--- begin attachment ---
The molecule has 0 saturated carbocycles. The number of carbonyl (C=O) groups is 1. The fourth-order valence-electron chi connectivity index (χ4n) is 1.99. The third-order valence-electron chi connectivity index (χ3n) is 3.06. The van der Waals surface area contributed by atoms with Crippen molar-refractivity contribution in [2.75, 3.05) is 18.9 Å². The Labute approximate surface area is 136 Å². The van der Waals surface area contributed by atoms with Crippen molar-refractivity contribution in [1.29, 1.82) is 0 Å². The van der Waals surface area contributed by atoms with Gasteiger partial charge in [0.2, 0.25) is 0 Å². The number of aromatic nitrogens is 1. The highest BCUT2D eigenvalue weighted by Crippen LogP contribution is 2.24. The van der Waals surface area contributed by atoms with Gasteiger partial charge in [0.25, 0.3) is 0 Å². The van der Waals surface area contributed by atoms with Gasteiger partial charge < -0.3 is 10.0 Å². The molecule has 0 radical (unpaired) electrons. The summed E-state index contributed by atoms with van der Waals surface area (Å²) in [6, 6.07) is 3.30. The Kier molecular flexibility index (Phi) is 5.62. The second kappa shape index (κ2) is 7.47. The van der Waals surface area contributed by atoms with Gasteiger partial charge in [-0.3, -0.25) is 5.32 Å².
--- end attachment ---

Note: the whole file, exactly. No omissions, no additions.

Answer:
The molecule has 0 saturated carbocycles. The number of carbonyl (C=O) groups is 1. The fourth-order valence-electron chi connectivity index (χ4n) is 1.99. The third-order valence-electron chi connectivity index (χ3n) is 3.06. The van der Waals surface area contributed by atoms with Crippen molar-refractivity contribution in [2.75, 3.05) is 18.9 Å². The Labute approximate surface area is 136 Å². The van der Waals surface area contributed by atoms with Crippen molar-refractivity contribution in [1.29, 1.82) is 0 Å². The van der Waals surface area contributed by atoms with Gasteiger partial charge in [0.2, 0.25) is 0 Å². The number of aromatic nitrogens is 1. The highest BCUT2D eigenvalue weighted by Crippen LogP contribution is 2.24. The van der Waals surface area contributed by atoms with Gasteiger partial charge in [0.25, 0.3) is 0 Å². The van der Waals surface area contributed by atoms with Gasteiger partial charge < -0.3 is 10.0 Å². The molecule has 0 radical (unpaired) electrons. The summed E-state index contributed by atoms with van der Waals surface area (Å²) in [6, 6.07) is 3.30. The Kier molecular flexibility index (Phi) is 5.62. The second kappa shape index (κ2) is 7.47. The van der Waals surface area contributed by atoms with Gasteiger partial charge in [-0.3, -0.25) is 5.32 Å².